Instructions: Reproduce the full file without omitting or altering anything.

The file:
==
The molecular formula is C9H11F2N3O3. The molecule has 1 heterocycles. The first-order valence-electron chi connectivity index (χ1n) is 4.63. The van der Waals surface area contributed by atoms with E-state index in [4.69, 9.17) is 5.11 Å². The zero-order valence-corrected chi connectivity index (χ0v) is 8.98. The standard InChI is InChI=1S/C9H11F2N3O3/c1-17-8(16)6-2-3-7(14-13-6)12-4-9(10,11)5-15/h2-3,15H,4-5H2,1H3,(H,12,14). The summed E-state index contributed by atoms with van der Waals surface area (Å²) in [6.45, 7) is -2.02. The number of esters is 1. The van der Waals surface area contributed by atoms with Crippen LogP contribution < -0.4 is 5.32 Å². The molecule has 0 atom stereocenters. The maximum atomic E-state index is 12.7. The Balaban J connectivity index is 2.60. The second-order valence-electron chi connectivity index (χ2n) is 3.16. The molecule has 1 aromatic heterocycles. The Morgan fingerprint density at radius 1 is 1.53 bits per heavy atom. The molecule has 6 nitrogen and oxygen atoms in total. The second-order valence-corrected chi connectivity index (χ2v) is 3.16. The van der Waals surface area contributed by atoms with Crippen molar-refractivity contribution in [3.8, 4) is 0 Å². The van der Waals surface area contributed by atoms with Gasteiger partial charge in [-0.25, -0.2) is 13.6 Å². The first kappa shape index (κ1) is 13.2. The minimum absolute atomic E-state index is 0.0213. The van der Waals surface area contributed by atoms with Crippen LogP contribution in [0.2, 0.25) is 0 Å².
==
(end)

The molecular formula is C9H11F2N3O3. The molecule has 1 heterocycles. The first-order valence-electron chi connectivity index (χ1n) is 4.63. The van der Waals surface area contributed by atoms with E-state index in [4.69, 9.17) is 5.11 Å². The zero-order valence-corrected chi connectivity index (χ0v) is 8.98. The standard InChI is InChI=1S/C9H11F2N3O3/c1-17-8(16)6-2-3-7(14-13-6)12-4-9(10,11)5-15/h2-3,15H,4-5H2,1H3,(H,12,14). The summed E-state index contributed by atoms with van der Waals surface area (Å²) in [6.45, 7) is -2.02. The number of esters is 1. The van der Waals surface area contributed by atoms with Crippen LogP contribution < -0.4 is 5.32 Å². The molecule has 0 atom stereocenters. The maximum atomic E-state index is 12.7. The Balaban J connectivity index is 2.60. The second-order valence-electron chi connectivity index (χ2n) is 3.16. The molecule has 1 aromatic heterocycles. The Morgan fingerprint density at radius 1 is 1.53 bits per heavy atom. The molecule has 6 nitrogen and oxygen atoms in total. The second-order valence-corrected chi connectivity index (χ2v) is 3.16. The van der Waals surface area contributed by atoms with Crippen molar-refractivity contribution in [3.8, 4) is 0 Å². The van der Waals surface area contributed by atoms with Gasteiger partial charge in [-0.25, -0.2) is 13.6 Å². The first kappa shape index (κ1) is 13.2. The minimum absolute atomic E-state index is 0.0213. The van der Waals surface area contributed by atoms with Crippen LogP contribution in [0.2, 0.25) is 0 Å².